18 September 2021

Saturday, 10:49



Armenian government is not weak because of Pashinian only



Eighteen months ago, a certain Nikol Pashinian—once a journalist, member of parliament and political prisoner—rose to prominence by seizing power in Armenia. He has been the prime minister of the country for some time now to the amusement of himself and his 'coloured' entourage. He regularly does foolish things shocking the audience, gets tired and complains but has no other choice than bearing the cross of an under-sovereign, non-independent state of Armenia.

Meanwhile, he has quickly become an object of study for many psychologists, psychiatrists, political scientists and even cosmetologists trying to draw up a portrait of "a new kind of Armenian state and public figure".

Perhaps the following best describes Pashinian's style of governance, communication and position on internal and external platforms: he who was raised on the street is never cured.

Before Pashinian and Co. came to power, the Armenian authorities had a clearly criminal image. A bunch of people with dubious nicknames ruled the country with yet-to-be-known population by the criminal code. Their names were associated with the cases of robbery, racketeering, assassinations, raids and car explosions of journalists who offended them. By the way, on November 22, 2004, Nikol Pashinian was also attacked in his car.

At the same time, these criminals declared themselves true patriots who chose the only right way to govern the country. The logic was simple—as long as Armenia occupies the territories of Azerbaijan, they can do whatever they want. But suddenly, when there was nothing left to plunder in the country fed up with the 'aid' of external donors, and the regional political situation urged Armenia to become a kind of neo-outpost or double outpost, everything changed.

Armenia was "pregnant" with uprising. And in spring 2018, she gave birth to a child of the "love revolution", a son of a school teacher, Nikol Pashinian, who seized power with a hastily made team of those he had available, those who have always been "against". Perhaps they have no stable connections with the criminal world, unlike their predecessors, but their experience of governance and willingness to create still remains at embryonal level.

Nikol Pashinian, who remains surrounded by the atmosphere of rallies or protests, was the very image of the new Armenian government. Few people worry about the deeds of the new prime minister inside the country but his low socio-political responsibility is clearly visible in international affairs, which bother both the neighbouring and larger states. Therefore, the psychological state of Pashinian is under the constant supervision of specialists.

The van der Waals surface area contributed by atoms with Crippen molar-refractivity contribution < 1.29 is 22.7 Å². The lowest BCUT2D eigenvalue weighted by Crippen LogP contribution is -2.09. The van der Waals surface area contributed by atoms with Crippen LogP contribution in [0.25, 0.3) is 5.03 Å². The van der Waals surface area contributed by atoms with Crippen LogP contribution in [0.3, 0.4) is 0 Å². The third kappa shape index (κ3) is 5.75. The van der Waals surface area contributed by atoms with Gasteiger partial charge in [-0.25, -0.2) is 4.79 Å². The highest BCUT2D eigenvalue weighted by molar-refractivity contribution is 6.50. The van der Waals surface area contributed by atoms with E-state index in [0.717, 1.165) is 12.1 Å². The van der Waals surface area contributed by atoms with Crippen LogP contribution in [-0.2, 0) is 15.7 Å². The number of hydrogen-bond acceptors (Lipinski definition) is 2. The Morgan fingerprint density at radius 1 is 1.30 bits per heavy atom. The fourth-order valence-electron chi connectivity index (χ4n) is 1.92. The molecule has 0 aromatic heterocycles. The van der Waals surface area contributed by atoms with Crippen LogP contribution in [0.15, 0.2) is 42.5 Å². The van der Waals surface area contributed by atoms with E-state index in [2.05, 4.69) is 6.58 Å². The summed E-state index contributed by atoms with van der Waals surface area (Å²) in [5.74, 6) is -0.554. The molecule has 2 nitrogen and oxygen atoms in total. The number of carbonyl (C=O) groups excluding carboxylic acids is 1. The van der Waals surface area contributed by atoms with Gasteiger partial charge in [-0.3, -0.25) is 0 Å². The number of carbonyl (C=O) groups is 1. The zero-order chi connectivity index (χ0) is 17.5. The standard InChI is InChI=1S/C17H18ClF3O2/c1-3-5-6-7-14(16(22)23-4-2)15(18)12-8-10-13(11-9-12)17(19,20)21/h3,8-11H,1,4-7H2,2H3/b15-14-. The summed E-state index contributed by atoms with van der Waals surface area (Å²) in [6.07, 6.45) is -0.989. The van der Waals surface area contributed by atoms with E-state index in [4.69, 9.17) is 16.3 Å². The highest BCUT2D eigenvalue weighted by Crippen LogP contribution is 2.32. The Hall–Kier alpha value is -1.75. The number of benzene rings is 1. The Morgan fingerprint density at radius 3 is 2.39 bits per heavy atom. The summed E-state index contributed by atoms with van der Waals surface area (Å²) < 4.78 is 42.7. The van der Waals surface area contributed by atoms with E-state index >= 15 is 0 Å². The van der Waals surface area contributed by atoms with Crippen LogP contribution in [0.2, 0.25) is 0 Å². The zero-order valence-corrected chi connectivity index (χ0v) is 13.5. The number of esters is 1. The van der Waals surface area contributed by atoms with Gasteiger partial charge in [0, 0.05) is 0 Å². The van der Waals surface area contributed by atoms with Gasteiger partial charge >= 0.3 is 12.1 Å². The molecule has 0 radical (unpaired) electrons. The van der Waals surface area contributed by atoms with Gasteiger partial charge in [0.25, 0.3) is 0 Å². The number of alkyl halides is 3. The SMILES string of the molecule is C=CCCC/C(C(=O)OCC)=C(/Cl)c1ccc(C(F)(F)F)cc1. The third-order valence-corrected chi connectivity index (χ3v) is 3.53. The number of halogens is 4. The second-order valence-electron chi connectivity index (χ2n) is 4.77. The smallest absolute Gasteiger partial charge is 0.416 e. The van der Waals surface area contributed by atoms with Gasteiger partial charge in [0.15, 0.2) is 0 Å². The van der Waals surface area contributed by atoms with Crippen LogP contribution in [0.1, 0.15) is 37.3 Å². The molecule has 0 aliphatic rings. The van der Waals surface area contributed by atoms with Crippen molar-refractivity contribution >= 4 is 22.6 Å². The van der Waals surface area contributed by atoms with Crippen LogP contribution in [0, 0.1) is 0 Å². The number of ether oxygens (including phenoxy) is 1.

Some consider him an accidental political figure, others—a protégé of one of the power groups, a double agent, a bogeyman and so on.

However, the Armenian government is not weak because of Pashinian only, for perhaps someday he will be able to learn good manners. The real problem is that the entourage of the new ruler, Nikol the Miserable, is even worse.

The medley company leading Armenia today resembles a bunch of nasty ruffians, who are not shy of taking the same style of communication between each other to the international arena too. These street guys, who replaced the mafia in power, are not only illiterate in foreign policy but they are simply ill-bred.

Pashinian's recent statement about Karabakh ("Karabakh is Armenia, period") is a manifestation of bad manners. The statement of Armenian Minister of Defence that "Azerbaijan treacherously attacked Armenia" is a sign of illiteracy. The statement of the speaker of the Armenian parliament that "the existing conflicts in the South Caucasus impede the regional development" is arrogance.

The incumbent government of Armenia resembles a temporary, unstable product formed as a result of a foreign grant. Perhaps this project will end when Pashinian's gang help the external players complete their mission that would otherwise remain unaccomplished if adequate people aware of the standards of decency were in power, or when Pashinian returns to the street. But, most likely, everyone will get tired of the ruffians sooner or later.